"We need more funding for research to understand the causes of, and develop treatments for, ASD," Abbeduto added. "We also need to ensure that all children have access to intensive early intervention; that school-based interventions to support academics, as well as social and language skills, are adequately funded; and that supports are put in place to ensure better post-secondary and vocational options for adults. Investing in these areas, I believe, will actually reduce the costs to society."

 July 28, 2015, University of California - Davis Health System

7/21 - Latest in Autism News

Children with autism sought for UW, national study to ID biological markers 

Children with autism will be examined by UW researchers to compare social impairment and social function and identify biomarkers for the disorder.

University of Washington researchers will be recruiting Seattle-area children with autism as part of a four-year, $28 million study at five sites across the nation to identify biological markers that could help diagnose, track and treat the disorder. 

The new Biomarkers Consortium project, announced Monday, will recruit about 600 children over 24 weeks at centers including UW/Seattle Children’s Research Institute, Duke University, Boston Children’s Hospital, the University of California at Los Angeles and Yale University. Principal investigator is James McPartland, director of the Yale Developmental Disabilities Clinic.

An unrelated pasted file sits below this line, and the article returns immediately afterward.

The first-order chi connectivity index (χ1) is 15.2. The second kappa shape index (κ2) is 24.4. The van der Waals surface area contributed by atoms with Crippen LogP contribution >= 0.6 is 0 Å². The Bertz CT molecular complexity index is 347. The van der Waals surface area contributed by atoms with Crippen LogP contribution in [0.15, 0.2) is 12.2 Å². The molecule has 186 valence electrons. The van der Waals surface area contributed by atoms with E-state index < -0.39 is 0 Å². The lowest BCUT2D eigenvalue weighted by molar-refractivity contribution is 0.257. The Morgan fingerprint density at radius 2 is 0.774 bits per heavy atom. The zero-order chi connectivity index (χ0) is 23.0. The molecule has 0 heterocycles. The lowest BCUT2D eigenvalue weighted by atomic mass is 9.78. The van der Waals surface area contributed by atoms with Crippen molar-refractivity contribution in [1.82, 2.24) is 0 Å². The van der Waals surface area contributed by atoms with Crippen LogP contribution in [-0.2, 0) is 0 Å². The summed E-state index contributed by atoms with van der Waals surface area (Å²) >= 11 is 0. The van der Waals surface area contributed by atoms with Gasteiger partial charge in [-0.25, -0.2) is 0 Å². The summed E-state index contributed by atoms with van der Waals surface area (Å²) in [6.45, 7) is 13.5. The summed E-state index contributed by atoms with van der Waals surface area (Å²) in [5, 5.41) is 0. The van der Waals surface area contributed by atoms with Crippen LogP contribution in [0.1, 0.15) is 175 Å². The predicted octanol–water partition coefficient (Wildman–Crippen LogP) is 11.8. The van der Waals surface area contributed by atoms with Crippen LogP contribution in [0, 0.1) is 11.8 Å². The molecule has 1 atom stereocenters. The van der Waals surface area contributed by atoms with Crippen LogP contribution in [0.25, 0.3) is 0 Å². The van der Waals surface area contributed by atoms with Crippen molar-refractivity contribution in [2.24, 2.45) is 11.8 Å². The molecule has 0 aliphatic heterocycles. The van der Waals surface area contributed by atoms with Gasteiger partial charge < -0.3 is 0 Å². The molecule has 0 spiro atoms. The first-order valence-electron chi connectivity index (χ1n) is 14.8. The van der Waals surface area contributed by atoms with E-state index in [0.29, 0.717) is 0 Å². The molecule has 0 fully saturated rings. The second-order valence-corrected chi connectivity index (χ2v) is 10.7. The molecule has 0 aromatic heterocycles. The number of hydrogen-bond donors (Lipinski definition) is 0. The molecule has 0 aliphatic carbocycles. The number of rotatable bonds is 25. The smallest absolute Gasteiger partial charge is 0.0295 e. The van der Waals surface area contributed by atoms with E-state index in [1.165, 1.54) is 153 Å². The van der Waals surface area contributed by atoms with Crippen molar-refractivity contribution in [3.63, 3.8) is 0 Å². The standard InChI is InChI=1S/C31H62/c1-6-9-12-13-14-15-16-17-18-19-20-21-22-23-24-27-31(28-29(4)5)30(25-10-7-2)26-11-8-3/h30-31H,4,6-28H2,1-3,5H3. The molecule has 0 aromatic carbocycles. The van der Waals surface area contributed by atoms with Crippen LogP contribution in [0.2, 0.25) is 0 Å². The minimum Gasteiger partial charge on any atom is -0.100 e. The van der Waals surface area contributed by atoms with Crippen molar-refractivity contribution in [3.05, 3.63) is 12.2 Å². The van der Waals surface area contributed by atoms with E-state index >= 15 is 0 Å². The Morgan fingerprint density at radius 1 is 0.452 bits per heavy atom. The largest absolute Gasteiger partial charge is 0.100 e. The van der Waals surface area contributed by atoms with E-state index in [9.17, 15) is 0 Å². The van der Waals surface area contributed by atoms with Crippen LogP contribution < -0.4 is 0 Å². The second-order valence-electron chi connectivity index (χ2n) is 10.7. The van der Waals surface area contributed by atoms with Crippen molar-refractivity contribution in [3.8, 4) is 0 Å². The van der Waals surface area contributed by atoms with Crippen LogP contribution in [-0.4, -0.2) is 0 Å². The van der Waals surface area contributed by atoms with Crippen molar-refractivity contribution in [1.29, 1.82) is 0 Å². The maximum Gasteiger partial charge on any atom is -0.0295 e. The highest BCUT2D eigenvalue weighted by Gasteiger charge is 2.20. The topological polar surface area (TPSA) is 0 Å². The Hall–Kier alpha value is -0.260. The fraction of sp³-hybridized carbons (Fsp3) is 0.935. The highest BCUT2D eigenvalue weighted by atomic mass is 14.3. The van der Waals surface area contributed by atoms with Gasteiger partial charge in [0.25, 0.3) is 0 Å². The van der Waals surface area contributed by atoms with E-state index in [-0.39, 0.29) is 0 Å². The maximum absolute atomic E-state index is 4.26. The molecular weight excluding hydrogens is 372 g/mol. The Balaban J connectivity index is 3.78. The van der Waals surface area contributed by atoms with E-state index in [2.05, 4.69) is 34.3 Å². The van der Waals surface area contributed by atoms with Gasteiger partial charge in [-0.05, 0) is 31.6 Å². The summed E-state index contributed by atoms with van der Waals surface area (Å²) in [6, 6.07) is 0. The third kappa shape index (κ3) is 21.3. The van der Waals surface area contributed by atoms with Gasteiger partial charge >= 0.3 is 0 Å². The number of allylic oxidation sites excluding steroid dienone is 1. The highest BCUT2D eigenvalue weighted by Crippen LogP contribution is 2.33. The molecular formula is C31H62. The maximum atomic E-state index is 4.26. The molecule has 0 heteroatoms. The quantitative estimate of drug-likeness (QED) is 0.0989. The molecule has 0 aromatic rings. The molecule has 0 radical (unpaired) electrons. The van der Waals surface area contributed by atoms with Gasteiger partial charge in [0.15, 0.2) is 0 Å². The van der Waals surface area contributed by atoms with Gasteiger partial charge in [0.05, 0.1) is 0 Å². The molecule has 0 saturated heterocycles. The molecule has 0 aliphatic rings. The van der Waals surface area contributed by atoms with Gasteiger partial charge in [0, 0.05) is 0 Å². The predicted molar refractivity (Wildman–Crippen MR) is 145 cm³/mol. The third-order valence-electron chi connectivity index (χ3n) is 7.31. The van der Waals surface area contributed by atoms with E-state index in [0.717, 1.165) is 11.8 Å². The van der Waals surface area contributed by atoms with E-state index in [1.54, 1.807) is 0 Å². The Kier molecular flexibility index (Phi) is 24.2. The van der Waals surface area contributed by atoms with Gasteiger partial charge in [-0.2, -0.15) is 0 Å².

Researchers will examine preschoolers ages 3 to 5 and school-aged kids ages 6 to 11, both with and without Autism Spectrum Disorder (ASD), to compare social impairment and social function. They’ll look at eye-tracking responses and brain activity for future clinical trials, officials with the National Institutes of Health (NIH) said in a statement. They’ll also collect blood samples from kids with autism and their parents for future analysis. 

“This is one of the largest single NIH-funded grants focused on autism ever,” Raphael Bernier, clinical director of the Seattle Children’s Autism Center, said in a statement. “It reflects the importance of this endeavor. We need to catch up with other clinical concerns like cancer and cardiovascular disease on establishing biomarkers for autism.”

The goal is to produce a set of markers of social and communication function in ASD that can be used to study long-term results in clinical and drug-development studies. 

About one in every 68 children in the U.S. is diagnosed with autism, according to the Centers for Disease Control and Prevention. About 1 percent of children worldwide have a condition on the spectrum, experts say.

ASD is a group of neurodevelopment disorders that affects social interaction and communication skills and can cause restrictive and repetitive behaviors. 

Families interested in participating can go online at www.asdbiomarkers.org or http://depts.washington.edu/rablab or call 206-616-2889.